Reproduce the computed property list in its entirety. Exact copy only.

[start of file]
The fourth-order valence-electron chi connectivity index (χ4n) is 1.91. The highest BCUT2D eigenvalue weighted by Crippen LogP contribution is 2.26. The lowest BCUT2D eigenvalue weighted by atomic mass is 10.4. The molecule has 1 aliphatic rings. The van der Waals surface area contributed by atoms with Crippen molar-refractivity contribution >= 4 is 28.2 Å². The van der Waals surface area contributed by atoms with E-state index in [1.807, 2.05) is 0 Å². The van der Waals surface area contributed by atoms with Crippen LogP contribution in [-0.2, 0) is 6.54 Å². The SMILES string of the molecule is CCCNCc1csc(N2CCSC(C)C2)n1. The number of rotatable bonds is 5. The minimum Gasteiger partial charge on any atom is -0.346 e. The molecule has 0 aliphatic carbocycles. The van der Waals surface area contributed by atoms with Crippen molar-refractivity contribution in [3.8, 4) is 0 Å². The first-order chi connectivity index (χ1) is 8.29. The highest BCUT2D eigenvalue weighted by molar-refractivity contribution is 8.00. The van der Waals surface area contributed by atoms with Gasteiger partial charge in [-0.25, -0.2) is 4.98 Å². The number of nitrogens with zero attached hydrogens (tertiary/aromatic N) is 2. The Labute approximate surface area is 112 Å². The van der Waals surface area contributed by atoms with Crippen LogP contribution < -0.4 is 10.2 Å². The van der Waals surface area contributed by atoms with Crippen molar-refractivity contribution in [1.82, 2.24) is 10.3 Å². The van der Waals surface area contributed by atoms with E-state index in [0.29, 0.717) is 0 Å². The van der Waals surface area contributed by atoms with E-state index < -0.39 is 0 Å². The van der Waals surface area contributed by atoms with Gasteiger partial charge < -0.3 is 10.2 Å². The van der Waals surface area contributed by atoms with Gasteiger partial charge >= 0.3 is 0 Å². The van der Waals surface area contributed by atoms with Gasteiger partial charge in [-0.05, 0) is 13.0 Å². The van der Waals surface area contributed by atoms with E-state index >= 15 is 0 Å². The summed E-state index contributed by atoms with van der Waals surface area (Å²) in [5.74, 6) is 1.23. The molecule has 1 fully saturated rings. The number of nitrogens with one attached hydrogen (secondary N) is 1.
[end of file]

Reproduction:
The fourth-order valence-electron chi connectivity index (χ4n) is 1.91. The highest BCUT2D eigenvalue weighted by Crippen LogP contribution is 2.26. The lowest BCUT2D eigenvalue weighted by atomic mass is 10.4. The molecule has 1 aliphatic rings. The van der Waals surface area contributed by atoms with Crippen molar-refractivity contribution >= 4 is 28.2 Å². The van der Waals surface area contributed by atoms with E-state index in [1.807, 2.05) is 0 Å². The van der Waals surface area contributed by atoms with Crippen LogP contribution in [-0.2, 0) is 6.54 Å². The SMILES string of the molecule is CCCNCc1csc(N2CCSC(C)C2)n1. The number of rotatable bonds is 5. The minimum Gasteiger partial charge on any atom is -0.346 e. The molecule has 0 aliphatic carbocycles. The van der Waals surface area contributed by atoms with Crippen molar-refractivity contribution in [3.8, 4) is 0 Å². The first-order chi connectivity index (χ1) is 8.29. The highest BCUT2D eigenvalue weighted by molar-refractivity contribution is 8.00. The van der Waals surface area contributed by atoms with Gasteiger partial charge in [-0.25, -0.2) is 4.98 Å². The number of nitrogens with zero attached hydrogens (tertiary/aromatic N) is 2. The Labute approximate surface area is 112 Å². The van der Waals surface area contributed by atoms with Crippen LogP contribution < -0.4 is 10.2 Å². The van der Waals surface area contributed by atoms with Crippen molar-refractivity contribution in [1.82, 2.24) is 10.3 Å². The van der Waals surface area contributed by atoms with E-state index in [0.29, 0.717) is 0 Å². The van der Waals surface area contributed by atoms with E-state index < -0.39 is 0 Å². The van der Waals surface area contributed by atoms with Gasteiger partial charge < -0.3 is 10.2 Å². The van der Waals surface area contributed by atoms with Gasteiger partial charge >= 0.3 is 0 Å². The van der Waals surface area contributed by atoms with Gasteiger partial charge in [-0.05, 0) is 13.0 Å². The van der Waals surface area contributed by atoms with E-state index >= 15 is 0 Å². The summed E-state index contributed by atoms with van der Waals surface area (Å²) in [5.74, 6) is 1.23. The molecule has 1 fully saturated rings. The number of nitrogens with one attached hydrogen (secondary N) is 1.